ARIC ALMIROLA – 2018 Daytona 500 Race Advance

The 2018 Monster Energy NASCAR Cup Series kicks off at Daytona (Fla.) International Speedway with the 60th running of the Daytona 500 with Aric Almirola piloting the No. 10 Smithfield Ford Fusion for Stewart-Haas Racing (SHR). This year marks the 11th season behind the wheel of a stock car in NASCAR’s most elite series for the native of Tampa, Florida.

Almirola reunites with several former co-workers from his past, including John Klausmeier, the leader of the No. 10 team whose 2018 season will be his first as a full-time crew chief calling the shots from atop the pit box. The 37-year-old from Perry Hall, Maryland, spent the last several seasons as an engineer under longtime Cup Series crew chief and current SHR production manager Tony Gibson. Almirola will pilot the black-and-white Ford Fusion with Smithfield branding for Daytona Speedweeks and for a majority of the season.

Smithfield, a brand of Smithfield Foods, which is based approximately five hours northeast of SHR headquarters in Smithfield, Virginia, enters its seventh season with Almirola and first with SHR. Founded in 1936, Smithfield is a leading provider of high-quality pork products, with a vast product portfolio including smoked meats, hams, bacon, sausage, ribs, and a wide variety of fresh pork cuts.

Almirola is the newest driver among SHR’s four-car contingent, joining veterans Clint Bowyer, Kurt Busch and Kevin Harvick. The 33-year-old driver is looking forward to getting to know his teammates better and being an integral part of the two-time championship-winning organization.

“Obviously, we see each other every week at the racetrack and there is that peer relationship, acquaintance relationship,” Almirola said. “I am the kind of guy who for the most part is pretty easy to get along with. I don’t create a lot of turmoil or animosity. I’ve never had negative interactions with any of my new teammates. I can’t say that I’m friends with them or have a great relationship with them, but that is coming. I plan that, by a few races into the season, I’ll have a great relationship with those guys. I want to help. I want to be part of the team and contribute to Stewart-Haas Racing and help put banners up inside the shop. I want to be a contributing factor to the race team. I am a firm believer that high tide raises all ships. If I can go and do my part and do my job and contribute, then hopefully we will all run better together.”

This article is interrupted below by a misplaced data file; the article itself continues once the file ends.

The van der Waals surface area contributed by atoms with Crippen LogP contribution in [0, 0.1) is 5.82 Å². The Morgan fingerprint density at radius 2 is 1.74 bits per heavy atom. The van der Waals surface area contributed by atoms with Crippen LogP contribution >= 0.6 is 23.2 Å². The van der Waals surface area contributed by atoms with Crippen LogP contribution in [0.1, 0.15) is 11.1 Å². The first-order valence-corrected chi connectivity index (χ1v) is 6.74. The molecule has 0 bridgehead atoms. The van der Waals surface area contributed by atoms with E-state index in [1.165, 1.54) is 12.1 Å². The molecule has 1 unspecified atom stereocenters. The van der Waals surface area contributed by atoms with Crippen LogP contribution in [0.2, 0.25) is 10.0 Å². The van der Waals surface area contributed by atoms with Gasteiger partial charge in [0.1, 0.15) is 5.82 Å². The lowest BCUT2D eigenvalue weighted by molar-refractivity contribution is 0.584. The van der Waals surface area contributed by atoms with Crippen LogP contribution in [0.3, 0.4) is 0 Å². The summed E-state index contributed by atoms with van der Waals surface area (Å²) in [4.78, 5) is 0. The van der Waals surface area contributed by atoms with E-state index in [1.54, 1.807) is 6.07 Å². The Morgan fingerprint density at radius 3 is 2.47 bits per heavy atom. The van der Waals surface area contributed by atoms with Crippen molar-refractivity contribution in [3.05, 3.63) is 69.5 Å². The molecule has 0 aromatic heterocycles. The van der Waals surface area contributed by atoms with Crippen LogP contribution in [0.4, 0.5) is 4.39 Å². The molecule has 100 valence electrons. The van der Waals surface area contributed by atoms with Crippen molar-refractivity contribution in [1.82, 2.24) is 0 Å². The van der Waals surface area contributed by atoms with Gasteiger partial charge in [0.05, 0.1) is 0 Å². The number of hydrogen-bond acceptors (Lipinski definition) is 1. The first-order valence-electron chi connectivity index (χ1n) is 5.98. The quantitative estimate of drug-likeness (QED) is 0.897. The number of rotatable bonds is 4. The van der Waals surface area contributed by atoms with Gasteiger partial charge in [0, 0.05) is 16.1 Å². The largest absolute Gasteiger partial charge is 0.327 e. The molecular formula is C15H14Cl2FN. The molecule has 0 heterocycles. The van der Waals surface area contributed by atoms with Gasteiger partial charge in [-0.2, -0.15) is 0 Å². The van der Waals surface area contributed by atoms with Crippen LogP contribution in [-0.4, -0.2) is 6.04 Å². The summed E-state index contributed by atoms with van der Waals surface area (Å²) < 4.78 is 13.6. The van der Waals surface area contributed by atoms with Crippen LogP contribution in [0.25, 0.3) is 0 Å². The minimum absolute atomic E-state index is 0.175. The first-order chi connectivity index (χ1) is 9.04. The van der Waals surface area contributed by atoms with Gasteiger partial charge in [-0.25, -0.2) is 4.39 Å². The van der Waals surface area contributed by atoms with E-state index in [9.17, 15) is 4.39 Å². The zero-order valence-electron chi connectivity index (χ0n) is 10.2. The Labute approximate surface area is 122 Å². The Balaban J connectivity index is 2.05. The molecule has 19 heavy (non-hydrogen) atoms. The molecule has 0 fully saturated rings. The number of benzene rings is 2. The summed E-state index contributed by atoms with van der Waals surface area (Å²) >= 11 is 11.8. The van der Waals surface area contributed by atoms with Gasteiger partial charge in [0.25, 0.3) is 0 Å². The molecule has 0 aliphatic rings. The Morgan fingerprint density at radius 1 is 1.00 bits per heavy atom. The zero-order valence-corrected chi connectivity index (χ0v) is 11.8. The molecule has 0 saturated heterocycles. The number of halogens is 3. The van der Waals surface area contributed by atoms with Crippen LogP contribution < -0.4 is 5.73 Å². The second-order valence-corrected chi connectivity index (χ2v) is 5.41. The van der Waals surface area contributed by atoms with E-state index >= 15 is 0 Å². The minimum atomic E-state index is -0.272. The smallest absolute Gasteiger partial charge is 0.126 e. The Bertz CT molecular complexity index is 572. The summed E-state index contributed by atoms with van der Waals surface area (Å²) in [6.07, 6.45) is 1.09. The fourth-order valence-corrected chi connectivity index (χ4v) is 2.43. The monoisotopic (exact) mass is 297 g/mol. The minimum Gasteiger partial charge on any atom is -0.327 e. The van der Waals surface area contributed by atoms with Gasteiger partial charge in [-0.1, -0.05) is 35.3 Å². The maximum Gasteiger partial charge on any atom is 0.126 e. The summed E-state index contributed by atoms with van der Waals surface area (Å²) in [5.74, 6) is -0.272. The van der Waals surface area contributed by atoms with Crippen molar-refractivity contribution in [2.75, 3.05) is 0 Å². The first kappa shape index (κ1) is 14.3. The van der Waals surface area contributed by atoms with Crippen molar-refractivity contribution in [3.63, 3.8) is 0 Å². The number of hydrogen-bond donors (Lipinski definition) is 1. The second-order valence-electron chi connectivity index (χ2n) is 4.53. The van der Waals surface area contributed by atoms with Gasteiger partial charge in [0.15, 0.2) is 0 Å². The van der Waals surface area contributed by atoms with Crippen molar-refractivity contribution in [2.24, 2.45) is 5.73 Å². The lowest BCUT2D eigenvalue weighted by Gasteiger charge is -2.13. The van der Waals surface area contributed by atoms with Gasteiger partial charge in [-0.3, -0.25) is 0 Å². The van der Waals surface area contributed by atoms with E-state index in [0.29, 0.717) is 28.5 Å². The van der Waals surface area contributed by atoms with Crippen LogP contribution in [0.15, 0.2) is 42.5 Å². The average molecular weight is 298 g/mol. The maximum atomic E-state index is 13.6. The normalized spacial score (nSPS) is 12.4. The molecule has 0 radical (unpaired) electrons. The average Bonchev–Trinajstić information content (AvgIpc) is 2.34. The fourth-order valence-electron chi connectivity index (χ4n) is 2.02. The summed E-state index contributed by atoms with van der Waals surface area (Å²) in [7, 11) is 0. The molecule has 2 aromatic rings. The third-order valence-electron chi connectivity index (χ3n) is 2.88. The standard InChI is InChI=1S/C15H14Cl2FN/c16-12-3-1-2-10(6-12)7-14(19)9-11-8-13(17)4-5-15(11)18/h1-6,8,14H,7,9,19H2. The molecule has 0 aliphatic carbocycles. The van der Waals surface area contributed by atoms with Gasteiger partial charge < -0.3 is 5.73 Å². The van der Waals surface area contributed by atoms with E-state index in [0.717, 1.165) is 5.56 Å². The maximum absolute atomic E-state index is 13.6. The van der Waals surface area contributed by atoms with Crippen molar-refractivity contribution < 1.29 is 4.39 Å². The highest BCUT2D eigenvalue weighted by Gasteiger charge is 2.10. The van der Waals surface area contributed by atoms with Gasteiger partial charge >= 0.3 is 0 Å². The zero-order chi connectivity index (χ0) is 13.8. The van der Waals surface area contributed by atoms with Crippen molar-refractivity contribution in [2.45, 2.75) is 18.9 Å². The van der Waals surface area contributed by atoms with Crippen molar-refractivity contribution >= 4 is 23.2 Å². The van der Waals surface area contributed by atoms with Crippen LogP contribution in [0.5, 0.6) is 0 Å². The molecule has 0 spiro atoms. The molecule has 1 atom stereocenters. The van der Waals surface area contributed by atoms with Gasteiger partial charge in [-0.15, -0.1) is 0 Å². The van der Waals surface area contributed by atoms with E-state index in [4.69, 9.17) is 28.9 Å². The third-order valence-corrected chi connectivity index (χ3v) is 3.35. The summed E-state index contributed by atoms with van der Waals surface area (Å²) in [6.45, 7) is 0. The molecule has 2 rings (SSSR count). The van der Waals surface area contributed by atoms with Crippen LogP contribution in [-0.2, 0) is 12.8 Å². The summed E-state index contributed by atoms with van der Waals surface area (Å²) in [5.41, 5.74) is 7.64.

Almirola has found himself in victory lane at the 2.5-mile Daytona superspeedway multiple times. His Cup Series win there came in July 2014. He led 14 laps and captured the win in the rain-shortened race. Most recently, he led the most important lap – the final one – in the NASCAR Xfinity Series race in July 2016 at the high-banked superspeedway. Even though he’s accomplished his goal of winning at his home track, Almirola looks to add the famed Harley J. Earl trophy to his collection.

“Everybody loves to go to Daytona, but for me it has a little extra special meaning because I grew up in Tampa, Florida,” he said. “It’s just a couple of hours away across the state on Interstate 4. I grew up as a kid dreaming about racing at Daytona. Not only do I now have that privilege, but I’ve been fortunate enough to go to victory lane. I haven’t done it in February yet, though, and winning the Daytona 500 is the ultimate – you’re forever the Daytona 500 champion.”

While this year’s Daytona Speedweeks mark the first time Almirola and the No. 10 crew will work together in an official race capacity, the Smithfield crew tested Jan. 9 and 10 at Texas Motor Speedway for the first time in a two-day Goodyear tire test.

Rejuvenated for the 2018 season, Almirola spent most of his free time during the offseason visiting the SHR shop on an almost daily basis in preparation for his seventh full-time season piloting a 3,300-pound vehicle around racetracks throughout the United States. In addition to visiting with his new coworkers at SHR, Almirola has been busy with preseason media, including visiting the Miami area in mid-January to promote the Daytona 500. Smithfield also participated in the media tour by donating $6,010 to Feeding South Florida – 60 signifying the 60th running of the Daytona 500, and 10 signifying the number adorning Almirola’s Ford Fusion. Between the two busy Daytona weekends, the Florida native will be returning Tuesday, Feb. 13, to Pierce (Fla.) Middle School in Tampa, where Almirola’s parents met and attended.